The cover of Tony Sclama’s new book, “Wrongful Acts,” gives readers some tantalizing clues as to its contents. A roughly drawn strand of DNA floats across the blood-red cover, above a silhouette of the U.S. Capitol building in Washington, D.C.
Sclama, who retired to Bethany Beach in 2015 after a career in medicine, said during a recent interview that he has always been an “avid reader” — particularly of medical thrillers by authors such as Michael Crichton and Robin Cook — and after his retirement became “interested in the concept of writing about something you know.”
After more than 20 years in practice as a urologic surgeon in Baltimore, Sclama headed into the next phase of his career, as a hospital administrator. He said both of those professional experiences informed his writing, at least to some extent.
Sclama said he was used to writing, having written countless reports during his medical career.
“I’ve done a lot of writing in my career, but never fiction,” he said. Although he felt confident in his abilities in that department, this new writing form presented him with some challenges.
“This is really tough,” he said.
“I did research as a physician,” Sclama said, but “I’m not a geneticist,” he noted, referring to the field that plays heavily in the plot of “Wrongful Acts.” So he delved into a field of medicine that was new to him, in the course of writing the book.
He said since the main character is the head of the Food & Drug Administration, he also had to learn quite a bit about how that agency works.
As the cover indicates, “Wrongful Acts” takes place mainly in Washington, D.C., which is a place Sclama grew to love as a college student at Georgetown University, where he studied biology. After two years at the University of Rome — another city that he now holds dear and plans to return to this fall to visit his son — Sclama returned to the United States to finish his medical degree at the University of Maryland.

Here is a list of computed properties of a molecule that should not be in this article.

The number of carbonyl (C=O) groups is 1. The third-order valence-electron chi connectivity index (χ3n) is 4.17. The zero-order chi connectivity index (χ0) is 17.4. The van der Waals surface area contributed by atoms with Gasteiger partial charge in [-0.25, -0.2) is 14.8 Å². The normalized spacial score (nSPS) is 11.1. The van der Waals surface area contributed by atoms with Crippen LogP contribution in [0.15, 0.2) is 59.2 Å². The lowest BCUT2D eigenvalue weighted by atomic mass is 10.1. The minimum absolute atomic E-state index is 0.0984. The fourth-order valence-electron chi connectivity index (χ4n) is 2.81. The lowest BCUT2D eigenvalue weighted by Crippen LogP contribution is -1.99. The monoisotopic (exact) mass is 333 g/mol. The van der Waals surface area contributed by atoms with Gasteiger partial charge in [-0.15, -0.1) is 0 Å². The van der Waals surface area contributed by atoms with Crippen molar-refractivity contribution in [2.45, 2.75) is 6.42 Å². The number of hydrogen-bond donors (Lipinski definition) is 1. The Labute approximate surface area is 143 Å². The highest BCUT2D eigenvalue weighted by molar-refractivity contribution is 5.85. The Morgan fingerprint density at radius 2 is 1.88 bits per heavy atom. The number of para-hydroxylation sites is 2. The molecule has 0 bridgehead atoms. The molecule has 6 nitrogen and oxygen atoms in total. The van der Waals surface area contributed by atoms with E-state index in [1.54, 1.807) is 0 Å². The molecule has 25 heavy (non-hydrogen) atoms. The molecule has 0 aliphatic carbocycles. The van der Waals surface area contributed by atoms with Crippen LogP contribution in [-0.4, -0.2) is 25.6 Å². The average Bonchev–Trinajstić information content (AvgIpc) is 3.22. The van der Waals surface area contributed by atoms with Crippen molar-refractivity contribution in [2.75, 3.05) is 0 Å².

A few years ago, Sclama said, “I decided to dip my toes in the water” of writing more than medical reports. He took a course specifically designed for physicians who want to write medical fiction and attended presentations by well-known authors Tess Gerritsen and Michael Palmer during a trip to Cape Cod.
His medical career, however, forced him to delay his dream for a few more years, squirreling away the binder of research material he had accumulated until his retirement and his move to Delaware with his wife, Alexis.
Sclama said one of the more challenging parts of writing the book was making it less technical and learning the art of character development. He said he struggled to jettison the overly detailed medical jargon and focus on “the stuff that moves the story forward.”
The main character is a woman, and Sclama said it was interesting for him to bring her to life.
“She’s a very strong character. She has some issues that come out. She comes upon a lot of roadblocks,” he said. Although she is a fairly high-powered federal official, Sclama said, “I wanted her to be like the rest of us.”
While there will be no “spoilers” in this article, Sclama did say that “some people don’t make it through the book. He also offered, proudly, that “the opening scene is a real grabber.”
“Wrongful Acts” is available locally at Bethany Beach Books. Sclama, who self-published the book, said he is excited to support local bookstores. However, those who aren’t able to visit Bethany Beach Books can also find “Wrongful Acts” online via Amazon and Barnes & Noble.